Question: A customer you’re talking with starts crying, do you
Silly question? Well my experience, more often than not, is that most answer this question with the action of “b”.
So the real question is: Is it your responsibility to ask someone if they are ok?
Emotional and mental well-being and care is at the core of my being. I know it can be quite confronting how open I am about such things, but I also know how I have helped people by being so transparent.
At the beginning of May, I officially “outted” myself as an anxiety sufferer within a campaign for an Australian charity Beyondblue who: provides information about depression to consumers, carers and health professionals.
I have suffered anxiety and depression my entire life and at 41 have only started to understand the freedom of good mental health in the last five years. So, I understand the delicate balancing act of how sadness can turn into something more sinister and how a simple offer of care can change a life and someone’s outlook and well-being.
The reality is, though, you would never have known I was suffering. Very rarely do those suffering from anxiety or depression show how they are feeling. We put on a brave face because we don’t want to bother anyone. When we do show negative emotion/s we often need help and, if not or we’d prefer to deal with it on our own, we’ll say so but be grateful someone reached out to ask.
My Mum has worked in customer service and retail for 30 years. She has always talked about how disingenuous being asked, “how are you”, by a sales assistant is. I had never thought about it and so took note of how many times I automatically asked a client/customer. The answer was often! My Mum said she didn’t like the question because the person asking didn’t know her and ultimately didn’t care.
And this is where I debated my Mum. After my mini, solo market research I realised I did actually care and wanted to know the answer, even if I had asked without thinking. And when occasionally someone said “terrible, tired, stressed, upset, etc.” I would then take time to give them the opportunity to talk, if they chose.
Is this my responsibility to take time to care for someone I may not know personally? I say yes, it absolutely is, and is one of my core value propositions now as a business owner. Actually, it’s more than business a value; it’s a personal value because caring shouldn’t be 9am to 5pm!
None of us know what’s going on in people’s lives. I wrote in May’s Aspire an article questioning business owners if they were wrongly judging their customers; this goes to the very heart of what I want people to consider:
It’s too easy to pretend that everything is ok and that we don’t have an impact on other people’s lives. We (potentially) impact everyone we meet and speak with and I think we have lost sight of that living in a world where it’s easier to keep your head down looking at an online world via a smartphone. Look up, and you may just notice someone needing assistance. Sadly, it seems, we prefer to live in ignorance these days for fear of how it may affect our day. Good gracious if we missed the next train, or brought attention to a situation, or someone started crying on our “shoulder” or, heaven forbid, we didn’t get home on time.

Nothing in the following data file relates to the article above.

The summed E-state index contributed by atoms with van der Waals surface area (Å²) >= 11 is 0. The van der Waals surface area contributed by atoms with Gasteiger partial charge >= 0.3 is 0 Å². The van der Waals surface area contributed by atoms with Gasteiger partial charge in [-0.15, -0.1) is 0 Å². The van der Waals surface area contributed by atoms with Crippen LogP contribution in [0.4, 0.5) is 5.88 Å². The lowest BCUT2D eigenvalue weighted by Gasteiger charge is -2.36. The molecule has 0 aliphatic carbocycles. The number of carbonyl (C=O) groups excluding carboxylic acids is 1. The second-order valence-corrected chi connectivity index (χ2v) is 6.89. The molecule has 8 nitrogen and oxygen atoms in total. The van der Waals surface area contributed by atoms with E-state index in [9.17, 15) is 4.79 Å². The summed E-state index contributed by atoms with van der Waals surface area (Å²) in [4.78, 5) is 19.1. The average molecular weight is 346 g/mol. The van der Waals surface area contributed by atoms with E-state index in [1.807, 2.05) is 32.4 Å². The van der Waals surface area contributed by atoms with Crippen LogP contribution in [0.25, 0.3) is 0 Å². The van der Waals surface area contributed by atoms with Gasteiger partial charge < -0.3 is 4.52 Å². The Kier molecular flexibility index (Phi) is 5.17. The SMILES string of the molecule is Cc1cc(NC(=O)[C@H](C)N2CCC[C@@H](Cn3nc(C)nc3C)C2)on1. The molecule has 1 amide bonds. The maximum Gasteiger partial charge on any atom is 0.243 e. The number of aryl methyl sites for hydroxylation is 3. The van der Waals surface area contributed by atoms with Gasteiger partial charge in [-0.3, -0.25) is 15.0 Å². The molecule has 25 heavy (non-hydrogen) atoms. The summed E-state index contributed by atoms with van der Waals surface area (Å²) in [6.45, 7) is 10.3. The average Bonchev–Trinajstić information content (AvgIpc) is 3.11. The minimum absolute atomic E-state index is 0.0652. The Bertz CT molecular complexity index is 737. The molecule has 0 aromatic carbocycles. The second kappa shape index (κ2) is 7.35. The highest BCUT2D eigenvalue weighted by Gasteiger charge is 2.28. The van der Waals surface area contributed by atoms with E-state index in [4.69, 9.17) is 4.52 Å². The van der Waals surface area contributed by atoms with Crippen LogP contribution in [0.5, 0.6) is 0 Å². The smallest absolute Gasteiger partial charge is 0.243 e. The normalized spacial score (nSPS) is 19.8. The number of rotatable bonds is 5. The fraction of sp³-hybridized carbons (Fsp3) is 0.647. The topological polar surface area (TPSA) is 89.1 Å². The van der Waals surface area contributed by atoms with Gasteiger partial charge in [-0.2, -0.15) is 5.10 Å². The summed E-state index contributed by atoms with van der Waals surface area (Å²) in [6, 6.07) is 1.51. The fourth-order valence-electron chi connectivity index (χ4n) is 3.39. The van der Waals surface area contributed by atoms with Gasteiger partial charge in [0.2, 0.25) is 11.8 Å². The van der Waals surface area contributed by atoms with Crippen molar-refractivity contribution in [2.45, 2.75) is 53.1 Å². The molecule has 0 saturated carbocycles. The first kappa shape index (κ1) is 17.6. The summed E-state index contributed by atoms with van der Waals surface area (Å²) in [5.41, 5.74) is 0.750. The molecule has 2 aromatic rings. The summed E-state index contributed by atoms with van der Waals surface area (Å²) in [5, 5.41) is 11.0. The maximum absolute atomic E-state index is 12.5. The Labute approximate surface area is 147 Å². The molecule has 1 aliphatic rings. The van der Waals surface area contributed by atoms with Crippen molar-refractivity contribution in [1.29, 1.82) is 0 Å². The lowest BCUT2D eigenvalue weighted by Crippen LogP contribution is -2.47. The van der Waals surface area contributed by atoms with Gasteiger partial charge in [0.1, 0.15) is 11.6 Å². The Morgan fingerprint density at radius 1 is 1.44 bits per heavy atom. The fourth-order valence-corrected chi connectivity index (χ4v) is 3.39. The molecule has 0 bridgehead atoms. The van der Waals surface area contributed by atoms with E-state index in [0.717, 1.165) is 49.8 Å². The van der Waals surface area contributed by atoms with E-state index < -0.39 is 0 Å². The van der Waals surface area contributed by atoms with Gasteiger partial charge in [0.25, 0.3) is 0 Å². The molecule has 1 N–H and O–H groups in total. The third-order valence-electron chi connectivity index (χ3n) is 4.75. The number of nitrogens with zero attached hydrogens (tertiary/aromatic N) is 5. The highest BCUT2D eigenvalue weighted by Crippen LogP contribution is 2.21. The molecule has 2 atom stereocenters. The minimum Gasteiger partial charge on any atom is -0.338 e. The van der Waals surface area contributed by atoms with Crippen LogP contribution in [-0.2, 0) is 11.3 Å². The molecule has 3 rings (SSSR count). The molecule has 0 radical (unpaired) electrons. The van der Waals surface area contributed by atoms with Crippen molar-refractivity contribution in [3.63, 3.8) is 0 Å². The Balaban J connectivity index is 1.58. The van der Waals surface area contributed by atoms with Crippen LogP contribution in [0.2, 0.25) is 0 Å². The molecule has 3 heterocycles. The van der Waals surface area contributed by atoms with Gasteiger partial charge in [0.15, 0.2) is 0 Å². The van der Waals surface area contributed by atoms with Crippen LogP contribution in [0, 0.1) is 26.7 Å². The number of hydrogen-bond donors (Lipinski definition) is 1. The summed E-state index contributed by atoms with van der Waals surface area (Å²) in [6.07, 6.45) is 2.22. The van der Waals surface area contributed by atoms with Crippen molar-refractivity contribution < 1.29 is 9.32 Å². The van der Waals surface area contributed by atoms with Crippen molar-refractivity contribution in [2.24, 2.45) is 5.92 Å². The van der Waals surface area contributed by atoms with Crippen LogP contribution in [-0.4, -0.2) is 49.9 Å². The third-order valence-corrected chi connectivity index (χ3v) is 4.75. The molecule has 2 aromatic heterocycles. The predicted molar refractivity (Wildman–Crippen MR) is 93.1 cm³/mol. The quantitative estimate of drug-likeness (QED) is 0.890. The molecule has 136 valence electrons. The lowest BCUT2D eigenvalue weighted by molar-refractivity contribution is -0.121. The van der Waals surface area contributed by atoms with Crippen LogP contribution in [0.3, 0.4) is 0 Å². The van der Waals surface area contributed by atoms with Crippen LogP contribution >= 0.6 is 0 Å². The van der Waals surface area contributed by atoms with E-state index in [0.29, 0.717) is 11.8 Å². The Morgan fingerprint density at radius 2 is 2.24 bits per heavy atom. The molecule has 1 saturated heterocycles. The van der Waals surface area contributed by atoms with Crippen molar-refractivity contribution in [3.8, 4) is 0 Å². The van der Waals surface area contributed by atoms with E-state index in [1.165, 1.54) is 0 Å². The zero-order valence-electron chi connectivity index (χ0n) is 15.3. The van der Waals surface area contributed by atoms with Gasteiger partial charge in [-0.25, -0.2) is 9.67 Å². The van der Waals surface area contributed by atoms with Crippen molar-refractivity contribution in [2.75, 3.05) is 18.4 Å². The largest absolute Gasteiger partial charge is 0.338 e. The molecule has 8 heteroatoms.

Anxiety and depression affects around 3 million people in Australia, 40 million in USA and 15 million in the UK. These are significant numbers and with less than 50% of sufferers seeking professional help and, instead, put on their daily mask saying to the world they are doing just fine, the reality of mental health with the people you surround yourself with every day is even more eye opening. But even with these masks, anxiety and depression sufferers eventually get to a tipping point where things – life – just get too hard and we buckle; some days we can’t choose for this to happen in the anonymity of our own home.
A simple question of “Are you Ok” can literally save someone’s life, or make them feel less alone and get them through the rest of their day. Never underestimate the power of the question.
As business owners we are responsible for many things – the rotating hats of roles and skill-sets are endless. Counselor or care-giver may not be one you would necessarily think about writing into your position description, but I challenge you to add it to your list. And I don’t mean to try and take on the task of offering advice, because you obviously can’t and shouldn’t, but to lend an ear is often all that’s required. Think of it as your bonus add-on service offering.
I am proud to contribute to a publication with an ethos that businesses should focus on maximising positive impact rather than maximising profit. I often joke that maybe I’m a bad business owner by not focusing on the dollars and cents with my clients. But ultimately I don’t care because I’m here to leave my mark, and if that’s by making someone feel like they matter because I cared to ask if they were ok, as opposed to working on their marketing strategy, then I’d say my mark has well and truly been made.
As a consequence, I have marketed my business with a unique signature that only my individual clients and I will only ever know, and that’s pretty special. How would it feel for you to know you’ve done the same for your customers?
[DISCLOSURE] If you or someone you know or speak with needs professional help or counselling, please seek the appropriate guidance in your country. In Australia contact Lifeline http://www.lifeline.org.au telephone 13 11 14 or Beyondblue http://www.beyondblue.org.au for information and advice.